Here is an example of some niche market cartoons. Most of these have proved to be popular reprints.
I think this joke/pun is good and the cartoon was turned down everywhere when I first submitted it. BBC Music Magazine (a classical music magazine) finally saw it and bought it on the spot. It's been reprinted a couple of times in other places.
The above risque cartoon never got bought by the good folks at BBC Music Mag. A matter of fact, I don't think anyone bought it, but I always liked it. No reason concert goers can't have a moment of raw, animal emotion!
OK, it's that moody Beethoven guy getting the ladies to feel sorry for him. The sad thing is the ladies can tell him they can feel his pain, but he cannot hear them. An unsold cartoon. Perhaps there are too many people out there that can't take the big B off his pedestal!
Wall Street Journal ran the above odd one and I think it was in an overseas mag as well. Look at all those small pen strokes I was using at that time.
(My Vista program is interfering with my cartoon file log and I cannot open it, otherwise I would be able to talk more specifically about where these cartoons appeared, darn it.)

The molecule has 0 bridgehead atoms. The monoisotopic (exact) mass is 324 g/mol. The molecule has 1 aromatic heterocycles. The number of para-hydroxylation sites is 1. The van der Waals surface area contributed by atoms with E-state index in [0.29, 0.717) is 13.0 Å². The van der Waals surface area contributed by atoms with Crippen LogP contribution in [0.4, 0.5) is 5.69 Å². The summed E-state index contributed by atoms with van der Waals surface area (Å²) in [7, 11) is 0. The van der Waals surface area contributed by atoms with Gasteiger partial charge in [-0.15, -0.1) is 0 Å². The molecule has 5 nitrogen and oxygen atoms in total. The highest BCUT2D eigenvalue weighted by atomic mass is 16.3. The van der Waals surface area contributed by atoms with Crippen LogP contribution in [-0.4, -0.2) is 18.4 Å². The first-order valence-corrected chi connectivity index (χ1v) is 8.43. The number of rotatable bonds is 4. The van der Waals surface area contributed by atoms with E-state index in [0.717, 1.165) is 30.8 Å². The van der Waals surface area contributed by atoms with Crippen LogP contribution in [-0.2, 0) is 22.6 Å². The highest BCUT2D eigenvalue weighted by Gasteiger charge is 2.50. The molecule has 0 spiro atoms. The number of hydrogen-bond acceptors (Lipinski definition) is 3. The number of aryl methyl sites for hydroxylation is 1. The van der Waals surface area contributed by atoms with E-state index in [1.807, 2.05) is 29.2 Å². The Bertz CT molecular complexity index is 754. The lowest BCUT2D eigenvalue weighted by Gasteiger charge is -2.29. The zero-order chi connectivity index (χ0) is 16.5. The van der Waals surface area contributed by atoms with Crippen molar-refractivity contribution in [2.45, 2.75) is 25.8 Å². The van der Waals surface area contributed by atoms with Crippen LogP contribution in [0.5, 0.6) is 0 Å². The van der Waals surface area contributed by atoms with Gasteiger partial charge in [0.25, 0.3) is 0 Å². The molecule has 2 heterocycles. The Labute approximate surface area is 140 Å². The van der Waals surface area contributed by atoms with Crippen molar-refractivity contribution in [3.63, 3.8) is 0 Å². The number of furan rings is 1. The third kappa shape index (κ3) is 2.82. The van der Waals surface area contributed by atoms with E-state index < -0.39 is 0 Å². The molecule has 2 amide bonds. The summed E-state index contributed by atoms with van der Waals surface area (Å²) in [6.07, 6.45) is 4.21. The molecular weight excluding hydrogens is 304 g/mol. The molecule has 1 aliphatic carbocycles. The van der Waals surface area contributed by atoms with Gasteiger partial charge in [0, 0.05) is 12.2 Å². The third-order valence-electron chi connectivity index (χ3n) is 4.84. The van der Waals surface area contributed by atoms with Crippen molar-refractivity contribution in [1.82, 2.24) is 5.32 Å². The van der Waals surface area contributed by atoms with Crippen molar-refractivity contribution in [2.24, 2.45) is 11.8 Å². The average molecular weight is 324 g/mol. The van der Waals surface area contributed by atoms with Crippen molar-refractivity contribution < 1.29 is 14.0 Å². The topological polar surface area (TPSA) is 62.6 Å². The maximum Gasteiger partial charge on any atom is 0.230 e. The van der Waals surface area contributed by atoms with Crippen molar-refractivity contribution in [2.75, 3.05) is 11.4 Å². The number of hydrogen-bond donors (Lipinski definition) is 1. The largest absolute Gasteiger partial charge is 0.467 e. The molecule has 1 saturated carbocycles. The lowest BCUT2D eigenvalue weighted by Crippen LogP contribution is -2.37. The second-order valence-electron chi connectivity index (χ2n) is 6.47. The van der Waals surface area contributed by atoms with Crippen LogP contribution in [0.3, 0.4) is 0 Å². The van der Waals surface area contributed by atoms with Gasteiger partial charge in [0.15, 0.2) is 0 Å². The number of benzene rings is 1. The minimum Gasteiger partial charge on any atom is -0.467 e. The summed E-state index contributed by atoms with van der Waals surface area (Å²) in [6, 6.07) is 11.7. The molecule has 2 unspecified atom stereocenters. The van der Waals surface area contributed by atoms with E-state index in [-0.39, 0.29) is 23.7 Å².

Above: I thought this was a dopey joke about a famous Schubert piece. But, to my surprise, it got printed and reprinted. I guess the guy has a point.
Above: a perennial that's been used a number of times. Most recently is was used in a scholarly paper in The International Journal of Interdisciplinary Sciences.
I like the blank look on the dog's face.
Above: an early, inky, wordless cartoon showing our then sweet kitty Opie walking on the keys. This was bought by Reader's Digest but I've never seen it in print.
Above: The Macaroni Trio. This odd cartoon got a couple of buys. Sometimes it helps to imagine inanimate objects behaving like people; toasters playing baseball, dancing cigarette packages, etc.
Above: this is a true music factoid. Did you know that bass players have to pay for an airplane seat for their mega-size cellos??? True!! The above cartoon has seen print many times in music publications.
Above: the Chronicle of Higher Education ran the octopus cartoon, which was subsequently reprinted in a couple of other places. This is from years ago. I remember doodling the octopus with all the instruments and then his agent, forcing him to perform. And then the logical, scientific part of me remembered that octopi need to be in sea water, so the octopus would, of course, be dying if he was in, for instance, a theatrical talent scout's office.
SNAFU: the writing on the door should be backward.